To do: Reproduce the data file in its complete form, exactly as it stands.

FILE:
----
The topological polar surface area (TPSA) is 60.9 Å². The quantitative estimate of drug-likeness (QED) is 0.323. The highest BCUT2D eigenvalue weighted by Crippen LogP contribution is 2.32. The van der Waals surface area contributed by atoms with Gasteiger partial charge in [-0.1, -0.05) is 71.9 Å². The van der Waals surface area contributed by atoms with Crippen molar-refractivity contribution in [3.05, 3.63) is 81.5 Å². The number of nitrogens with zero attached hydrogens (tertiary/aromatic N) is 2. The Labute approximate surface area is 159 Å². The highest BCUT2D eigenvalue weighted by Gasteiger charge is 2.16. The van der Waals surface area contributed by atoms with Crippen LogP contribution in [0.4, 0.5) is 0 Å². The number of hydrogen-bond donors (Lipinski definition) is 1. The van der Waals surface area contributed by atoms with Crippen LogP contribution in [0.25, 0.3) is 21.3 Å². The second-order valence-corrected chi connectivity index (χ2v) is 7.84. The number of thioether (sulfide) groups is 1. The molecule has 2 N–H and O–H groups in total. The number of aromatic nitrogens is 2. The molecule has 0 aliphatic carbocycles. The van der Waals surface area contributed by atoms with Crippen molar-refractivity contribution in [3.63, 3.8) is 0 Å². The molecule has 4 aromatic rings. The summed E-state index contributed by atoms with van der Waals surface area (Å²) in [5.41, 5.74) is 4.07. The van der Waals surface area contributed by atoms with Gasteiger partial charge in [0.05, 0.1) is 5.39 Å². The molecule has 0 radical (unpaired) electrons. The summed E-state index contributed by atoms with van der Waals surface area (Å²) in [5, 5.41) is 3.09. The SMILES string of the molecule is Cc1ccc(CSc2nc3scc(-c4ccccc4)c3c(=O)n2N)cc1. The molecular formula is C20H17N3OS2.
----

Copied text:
The topological polar surface area (TPSA) is 60.9 Å². The quantitative estimate of drug-likeness (QED) is 0.323. The highest BCUT2D eigenvalue weighted by Crippen LogP contribution is 2.32. The van der Waals surface area contributed by atoms with Gasteiger partial charge in [-0.1, -0.05) is 71.9 Å². The van der Waals surface area contributed by atoms with Crippen molar-refractivity contribution in [3.05, 3.63) is 81.5 Å². The number of nitrogens with zero attached hydrogens (tertiary/aromatic N) is 2. The Labute approximate surface area is 159 Å². The highest BCUT2D eigenvalue weighted by Gasteiger charge is 2.16. The van der Waals surface area contributed by atoms with Crippen LogP contribution in [0.4, 0.5) is 0 Å². The number of hydrogen-bond donors (Lipinski definition) is 1. The van der Waals surface area contributed by atoms with Crippen LogP contribution in [0.25, 0.3) is 21.3 Å². The second-order valence-corrected chi connectivity index (χ2v) is 7.84. The number of thioether (sulfide) groups is 1. The molecule has 2 N–H and O–H groups in total. The number of aromatic nitrogens is 2. The molecule has 0 aliphatic carbocycles. The van der Waals surface area contributed by atoms with Crippen molar-refractivity contribution in [3.63, 3.8) is 0 Å². The molecule has 4 aromatic rings. The summed E-state index contributed by atoms with van der Waals surface area (Å²) in [5.41, 5.74) is 4.07. The van der Waals surface area contributed by atoms with Gasteiger partial charge in [0.05, 0.1) is 5.39 Å². The molecule has 0 radical (unpaired) electrons. The summed E-state index contributed by atoms with van der Waals surface area (Å²) in [5, 5.41) is 3.09. The SMILES string of the molecule is Cc1ccc(CSc2nc3scc(-c4ccccc4)c3c(=O)n2N)cc1. The molecular formula is C20H17N3OS2.